SEARCHING HELP

Facebook now shows users trying to buy opioids a government helpline number

Starting this week, when US Facebook users search for opioid prescription drugs on the platform, Facebook will direct them to a government helpline. The move comes amid increased government and Congress scrutiny of drug sales on social media platforms.

If you search, for example “fentanyl for sale,” Facebook will show you a prompt asking if you need help at the top of the results. If you click on it, it will take you to the website for the national helpline from the Substance Abuse and Mental Health Services Administration, or SAMHSA.

The feature will also be available on Instagram in the coming weeks, the company told Quartz. “We’re committed to doing our part to help combat the opioid crisis,” a Facebook spokesperson said. “This is one of a number of ways we are helping connect people with resources and communities to support them.” This includes hosting support groups on the platform, or groups for practitioners who are fighting the opioid epidemic, and partnering with local governments to curb the spread of the drugs, the spokesperson said.

The company recently brought on former Obama administration official Avra Siegel to head up its anti-opioid programming.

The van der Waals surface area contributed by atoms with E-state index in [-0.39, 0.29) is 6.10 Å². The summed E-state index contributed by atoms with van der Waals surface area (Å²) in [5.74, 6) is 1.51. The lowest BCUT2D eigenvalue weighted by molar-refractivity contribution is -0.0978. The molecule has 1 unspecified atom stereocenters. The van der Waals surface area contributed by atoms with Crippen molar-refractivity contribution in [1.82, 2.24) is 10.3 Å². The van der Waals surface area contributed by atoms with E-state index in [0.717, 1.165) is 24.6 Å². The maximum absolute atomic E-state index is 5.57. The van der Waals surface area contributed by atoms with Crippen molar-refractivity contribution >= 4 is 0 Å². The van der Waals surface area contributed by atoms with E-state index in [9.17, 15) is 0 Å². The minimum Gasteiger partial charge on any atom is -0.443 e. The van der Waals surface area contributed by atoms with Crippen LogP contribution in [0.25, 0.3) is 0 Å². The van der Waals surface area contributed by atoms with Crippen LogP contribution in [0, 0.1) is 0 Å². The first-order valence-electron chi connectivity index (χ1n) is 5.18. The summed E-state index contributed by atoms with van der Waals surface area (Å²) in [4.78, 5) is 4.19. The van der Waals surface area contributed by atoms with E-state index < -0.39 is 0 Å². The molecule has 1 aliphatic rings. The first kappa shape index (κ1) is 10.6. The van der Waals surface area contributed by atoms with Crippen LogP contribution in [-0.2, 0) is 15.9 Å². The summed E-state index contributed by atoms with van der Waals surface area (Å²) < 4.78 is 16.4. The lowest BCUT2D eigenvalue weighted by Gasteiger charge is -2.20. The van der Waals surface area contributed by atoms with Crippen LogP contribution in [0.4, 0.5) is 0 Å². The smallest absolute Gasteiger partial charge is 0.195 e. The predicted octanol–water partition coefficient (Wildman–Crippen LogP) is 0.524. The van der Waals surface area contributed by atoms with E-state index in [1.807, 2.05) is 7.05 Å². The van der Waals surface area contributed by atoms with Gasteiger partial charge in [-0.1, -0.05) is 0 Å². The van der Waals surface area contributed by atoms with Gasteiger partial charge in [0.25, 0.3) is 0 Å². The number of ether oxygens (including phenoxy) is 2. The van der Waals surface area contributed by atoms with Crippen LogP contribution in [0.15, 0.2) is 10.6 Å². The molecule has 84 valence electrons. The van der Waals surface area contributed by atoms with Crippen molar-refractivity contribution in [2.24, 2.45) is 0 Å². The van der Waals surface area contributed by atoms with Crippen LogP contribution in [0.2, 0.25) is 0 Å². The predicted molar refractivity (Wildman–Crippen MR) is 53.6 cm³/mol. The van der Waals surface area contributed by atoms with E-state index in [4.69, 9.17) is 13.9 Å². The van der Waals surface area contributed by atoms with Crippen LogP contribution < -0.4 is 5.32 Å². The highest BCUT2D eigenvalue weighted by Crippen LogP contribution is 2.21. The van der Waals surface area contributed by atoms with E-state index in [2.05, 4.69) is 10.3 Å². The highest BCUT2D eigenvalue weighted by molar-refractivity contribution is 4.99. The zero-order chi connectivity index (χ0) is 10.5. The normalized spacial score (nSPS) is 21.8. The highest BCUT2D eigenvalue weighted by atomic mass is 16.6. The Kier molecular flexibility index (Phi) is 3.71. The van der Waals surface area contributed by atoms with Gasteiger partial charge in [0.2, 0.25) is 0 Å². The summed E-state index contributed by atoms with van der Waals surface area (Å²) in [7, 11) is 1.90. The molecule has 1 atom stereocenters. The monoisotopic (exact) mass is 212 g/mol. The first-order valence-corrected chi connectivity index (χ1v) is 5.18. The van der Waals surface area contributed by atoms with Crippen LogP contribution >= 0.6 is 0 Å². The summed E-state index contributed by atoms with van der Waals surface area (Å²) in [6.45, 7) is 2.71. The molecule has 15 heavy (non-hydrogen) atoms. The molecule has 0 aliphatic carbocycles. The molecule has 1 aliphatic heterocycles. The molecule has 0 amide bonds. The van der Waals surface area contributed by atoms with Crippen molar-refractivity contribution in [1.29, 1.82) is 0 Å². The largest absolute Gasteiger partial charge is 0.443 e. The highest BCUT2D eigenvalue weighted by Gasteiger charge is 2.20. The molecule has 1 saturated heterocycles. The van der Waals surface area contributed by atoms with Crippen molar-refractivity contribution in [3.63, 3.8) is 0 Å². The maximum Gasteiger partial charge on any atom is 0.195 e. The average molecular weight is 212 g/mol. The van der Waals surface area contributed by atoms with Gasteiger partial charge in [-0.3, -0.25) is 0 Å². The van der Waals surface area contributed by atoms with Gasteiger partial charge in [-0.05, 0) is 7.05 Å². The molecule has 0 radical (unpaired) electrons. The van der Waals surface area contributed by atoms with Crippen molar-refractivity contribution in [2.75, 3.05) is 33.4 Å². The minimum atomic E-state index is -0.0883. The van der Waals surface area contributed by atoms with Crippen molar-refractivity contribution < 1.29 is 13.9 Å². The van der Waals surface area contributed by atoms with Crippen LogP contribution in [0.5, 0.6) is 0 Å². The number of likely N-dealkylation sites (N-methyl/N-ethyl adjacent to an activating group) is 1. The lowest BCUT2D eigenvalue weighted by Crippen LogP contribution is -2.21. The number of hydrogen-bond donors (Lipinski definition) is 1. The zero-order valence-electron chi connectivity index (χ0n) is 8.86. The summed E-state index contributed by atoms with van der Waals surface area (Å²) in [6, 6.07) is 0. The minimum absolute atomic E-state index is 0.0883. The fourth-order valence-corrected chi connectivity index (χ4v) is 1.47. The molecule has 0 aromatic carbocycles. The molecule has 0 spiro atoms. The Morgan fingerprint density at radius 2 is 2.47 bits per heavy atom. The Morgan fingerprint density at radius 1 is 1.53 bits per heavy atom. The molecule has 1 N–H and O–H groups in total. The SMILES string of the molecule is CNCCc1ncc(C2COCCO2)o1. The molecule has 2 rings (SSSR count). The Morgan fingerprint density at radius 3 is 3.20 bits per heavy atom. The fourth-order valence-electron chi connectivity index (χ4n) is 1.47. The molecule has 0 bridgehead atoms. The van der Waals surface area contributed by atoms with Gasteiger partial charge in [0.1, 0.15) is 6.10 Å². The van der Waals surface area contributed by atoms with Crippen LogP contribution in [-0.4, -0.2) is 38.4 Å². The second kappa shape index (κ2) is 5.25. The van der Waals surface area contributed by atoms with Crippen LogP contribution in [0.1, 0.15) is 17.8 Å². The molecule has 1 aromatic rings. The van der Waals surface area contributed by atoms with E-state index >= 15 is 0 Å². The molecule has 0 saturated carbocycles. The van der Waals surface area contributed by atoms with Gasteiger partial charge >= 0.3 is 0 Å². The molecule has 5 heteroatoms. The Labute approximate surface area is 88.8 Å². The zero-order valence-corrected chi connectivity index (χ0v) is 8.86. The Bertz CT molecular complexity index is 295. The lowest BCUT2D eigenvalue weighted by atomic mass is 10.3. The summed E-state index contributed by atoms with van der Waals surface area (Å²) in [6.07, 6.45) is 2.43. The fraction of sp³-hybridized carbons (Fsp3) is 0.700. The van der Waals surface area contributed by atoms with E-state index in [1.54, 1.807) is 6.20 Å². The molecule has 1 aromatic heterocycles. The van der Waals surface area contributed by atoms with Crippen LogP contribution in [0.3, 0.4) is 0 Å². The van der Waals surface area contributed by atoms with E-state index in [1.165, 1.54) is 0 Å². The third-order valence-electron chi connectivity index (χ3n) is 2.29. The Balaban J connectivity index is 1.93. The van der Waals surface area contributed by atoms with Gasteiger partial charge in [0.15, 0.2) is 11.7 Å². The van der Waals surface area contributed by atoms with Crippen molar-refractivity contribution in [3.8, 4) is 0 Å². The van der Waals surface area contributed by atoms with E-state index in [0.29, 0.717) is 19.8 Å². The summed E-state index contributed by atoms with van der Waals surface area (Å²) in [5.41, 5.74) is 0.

Facebook says the message will also show up if you’re searching for help, but several attempts by Quartz failed to make the prompt appear. Facebook said it was working with experts to identify the relevant terms and will continue to review and update them.

In April, the US Food and Drug Administration (FDA) commissioner Scott Gottlieb called out tech companies for not doing enough to curb online drug sales. Facebook’s announcement also coincides with a summit the FDA is convening next week to address the problem, notes Stat, which first reported the news of the search message.

The company told Quartz that it started work on the program before Gottlieb’s critical remarks. In April, members of Congress from states ravaged by the opioid crisis pressed Mark Zuckerberg over drug sales on the platform, in some of the most heated questioning of the Facebook CEO’s testimony on Capitol Hill.

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